A new study has revealed a number of myths believed by a high proportion of British adults, which could be scuppering many people’s attempts to get fit and healthy.
More than half (58%) of those surveyed didn’t believe that doing more cardio helps you lose weight quicker – despite the fact that this is in fact the case.
The misconceptions around healthy lifestyles and exercise were widespread – despite the fact that 92% of Brits polled in the same survey said they feel confident they fully understand what a healthy balanced lifestyle is.
Meanwhile, more than one in four (28 per cent) wrongly believe that the more you sweat, the more fat is burned.
One in five Brits wrongly think that workouts lasting less than an hour are ineffective and similarly, 17 per cent felt that the longer the workout, the better the results will be – meaning many could be missing out on the benefits of shorter, more intensive sessions when they are pressed for time.
Almost one in five (19 per cent) believe it is more effective to exercise in the morning – again meaning those who are not able to train before work could be writing off the benefits of evening workouts.
More than one in ten (14 per cent) believe that lifting weights will make you look bulky, while ten per cent wrongly think that you need protein after a workout or it is a waste.
3,986,136 million adults believe that eating carbohydrates means no weight will be lost.
While the same number think that taking supplements before and after exercise is key, which completed the top ten list of fitness myths.
The research also investigated potential reasons why, and revealed that many are relying on health and fitness advice from those who are not necessarily trained or knowledgeable on the subject. People are more likely to turn to friends for tips and advice on diet and exercise than anyone else – with 28 per cent admitting they do this.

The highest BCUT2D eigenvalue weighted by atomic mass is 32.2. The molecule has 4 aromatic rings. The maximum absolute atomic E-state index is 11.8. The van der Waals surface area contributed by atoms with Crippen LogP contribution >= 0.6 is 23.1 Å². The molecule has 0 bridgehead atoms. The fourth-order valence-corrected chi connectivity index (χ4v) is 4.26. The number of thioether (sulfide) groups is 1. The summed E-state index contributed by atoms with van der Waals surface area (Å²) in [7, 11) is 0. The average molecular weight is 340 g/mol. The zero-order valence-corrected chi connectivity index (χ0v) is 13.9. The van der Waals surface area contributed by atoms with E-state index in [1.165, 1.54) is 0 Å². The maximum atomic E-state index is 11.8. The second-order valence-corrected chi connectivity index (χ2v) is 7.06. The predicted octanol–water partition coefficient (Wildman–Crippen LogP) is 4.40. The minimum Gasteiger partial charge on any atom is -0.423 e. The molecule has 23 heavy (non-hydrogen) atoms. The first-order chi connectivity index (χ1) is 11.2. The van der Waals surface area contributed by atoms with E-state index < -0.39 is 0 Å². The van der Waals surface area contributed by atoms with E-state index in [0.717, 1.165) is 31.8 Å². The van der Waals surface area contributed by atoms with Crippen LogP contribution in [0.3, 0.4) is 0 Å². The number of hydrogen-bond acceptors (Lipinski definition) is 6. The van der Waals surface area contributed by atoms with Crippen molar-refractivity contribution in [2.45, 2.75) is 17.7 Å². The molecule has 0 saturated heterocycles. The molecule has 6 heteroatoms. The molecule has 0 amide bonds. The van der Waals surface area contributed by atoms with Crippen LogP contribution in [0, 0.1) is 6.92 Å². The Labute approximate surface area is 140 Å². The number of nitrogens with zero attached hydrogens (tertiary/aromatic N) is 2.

A similar number (23 per cent) admitted they use the internet to become better informed.
Joshua Gutteridge, sports manager at Decathlon, said: “Given so many are turning to non-professional sources for advice on diet and exercise, it’s perhaps unsurprising that so many are getting the facts wrong about fitness and exercise. But this could be really hindering their progress as many could be discounting cardio, shorter workouts and evening exercise – or even putting undue emphasis on things like the amount of time they have exercised for or how much they have sweat.
“No matter what your reasons for embarking on a fitness regime, whether it be to lose weight, feel fitter or to be more sociable, it is important to educate yourself about exercise beforehand to understand what a healthy balanced lifestyle – but to do so using a qualified professional. Talk to a personal trainer who has knowledge and a clear understanding about fitness so you can learn how to start your new regime in a healthy way. There are many different myths about diet and exercise, so speaking to someone before you get started is a great way to prepare yourself for the fitness journey ahead.”
The top ten most commonly believed fitness and nutrition myths:
1. Doing less cardio helps you lose weight quicker – 58%
2. Sweating more means you burn more fat – 28%
3. Workouts should be an hour or longer to be effective – 20%
4. It’s not effective to exercise in the morning – 19%
5. The longer the workout, the better the result – 17%
6. Lifting weights will make you look bulky – 14%
7. You need protein after a workout or it is a waste – 10%
8. Crunches results in weight loss – 8%
9. Eating carbohydrates means you won’t lose weight – 6%
10. Taking supplements before and after exercise is key – 6%
The Decathlon Activity Index tracks rates of participation in sport and other physical activities across the year through a national survey repeated every month throughout the year. To view the Decathlon Activity Index, visit decathlon.co.uk/activity-index.
Decathlon has 45 stores in the UK and sells a variety of sports equipment, clothing and accessories perfect for those want to get active or excel their performance.
For more information, visit www.decathlon.co.uk.